Assistive Technology

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Assistive Technology by Mind Map: Assistive Technology

1. Is any item, piece of equipment or product system, whether acquired commercially or off the shelf, modified or customized, that is used to increase, maintain or improve the functional capabilities of a student with a disability.

2. Cognitive Barriers

2.1. Communication Boards assess for memory loss. These include schedule boards, task boards, that can assist the student with daily activities they need assistance with.

2.2. iPads could be used with various apps that can assist with memory loss, such as reminder apps, scheduling apps, daily checklists, and alarm.

3. Hearing Barriers

3.1. Audio and Hearing Loop is a wire that circles a room and is connected to the sound system, which transmits the sound electromagnetically which can be picked up by hearing aides or cochlear implants.

3.2. Infrared Systems use invisible light beams to carry sound from the source to a personal receiver which can be used for students who a have a implant, a hearing aide or a have a personal receiver.

4. Vision Barriers

4.1. Video Magnifiers use either mounted or a hand held video camera that projects a magnified image onto a video monitor, television scree or computer monitor. They can offer options of enhancing contrast like white letters on a black background, underlining features or other features that help with pictures or any images.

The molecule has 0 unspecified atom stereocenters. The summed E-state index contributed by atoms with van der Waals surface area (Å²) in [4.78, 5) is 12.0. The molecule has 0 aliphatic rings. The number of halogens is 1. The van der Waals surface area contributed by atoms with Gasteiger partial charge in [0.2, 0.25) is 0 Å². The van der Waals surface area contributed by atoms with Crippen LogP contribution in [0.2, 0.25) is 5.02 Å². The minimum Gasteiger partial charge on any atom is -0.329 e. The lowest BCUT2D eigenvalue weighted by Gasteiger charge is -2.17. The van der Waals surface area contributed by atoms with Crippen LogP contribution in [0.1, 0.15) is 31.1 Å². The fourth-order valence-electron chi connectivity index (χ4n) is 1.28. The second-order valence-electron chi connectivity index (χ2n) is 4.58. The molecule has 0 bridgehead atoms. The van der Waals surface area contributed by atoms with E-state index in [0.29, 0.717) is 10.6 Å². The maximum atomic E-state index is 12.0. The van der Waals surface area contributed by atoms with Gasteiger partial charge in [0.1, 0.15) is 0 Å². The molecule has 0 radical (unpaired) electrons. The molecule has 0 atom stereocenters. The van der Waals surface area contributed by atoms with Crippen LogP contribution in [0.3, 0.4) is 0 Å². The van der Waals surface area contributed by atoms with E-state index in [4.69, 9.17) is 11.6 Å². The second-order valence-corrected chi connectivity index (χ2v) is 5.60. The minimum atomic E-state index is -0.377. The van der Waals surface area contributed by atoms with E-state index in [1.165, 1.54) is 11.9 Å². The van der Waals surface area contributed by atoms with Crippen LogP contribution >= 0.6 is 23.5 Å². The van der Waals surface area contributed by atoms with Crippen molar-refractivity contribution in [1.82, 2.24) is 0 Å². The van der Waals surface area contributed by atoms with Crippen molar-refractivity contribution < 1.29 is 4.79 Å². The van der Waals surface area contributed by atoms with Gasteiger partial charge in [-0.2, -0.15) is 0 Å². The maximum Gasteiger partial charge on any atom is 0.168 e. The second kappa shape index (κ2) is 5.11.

4.2. Braille Technology- Blind or visually impaired people who read brail can use the following specialized equipment:

4.2.1. Braille display technology, which provides access to the information on a computer screen in braille.

4.2.2. Braille printers that provide hardcopy information from computer devices.

4.2.3. Electronic braille note takers that provide a powerful alternative to mechanical note takes such as the Perkins Brailler or slate and stylus.

5. Physical Barriers

5.1. Adaptive Seating and Positioning Systems- include seat inserts for wheelchairs, side liers and adaptive chairs

5.2. Mobility assistants could include wheelchairs, walking canes, walkers, scooters and crutches.

6. Language Barriers

6.1. Augmentative and alternative communication devices (ACC) that help people with communication disorders express themselves. Examples:

6.1.1. Keyboards

6.1.2. Picture Boards

6.1.3. Applications on Tablets/Ipads

6.1.4. Computer Programs

6.1.5. Speech Generating Devices

7. CITATIONS

7.1. America, H. L. (n.d.). Hearing Assistive Technology | Hearing Loss Association of America. Retrieved April 23, 2017, from http://www.hearingloss.org/content/hearing-assistive-technology

7.2. Assistive Technology. (n.d.). Retrieved April 23, 2017, from http://www.afb.org/info/living-with-vision-loss/using-technology/assistive-technology/123

7.3. (n.d.). Retrieved April 23, 2017, from http://www.gpat.org/Georgia-Project-for-Assistive-Technology/Pages/Assistive-Technology-Devices.aspx

7.4. Assistive Devices for People with Hearing, Voice, Speech, or Language Disorders. (2017, March 28). Retrieved April 23, 2017, from https://www.nidcd.nih.gov/health/assistive-devices-people-hearing-voice-speech-or-language-disorders#4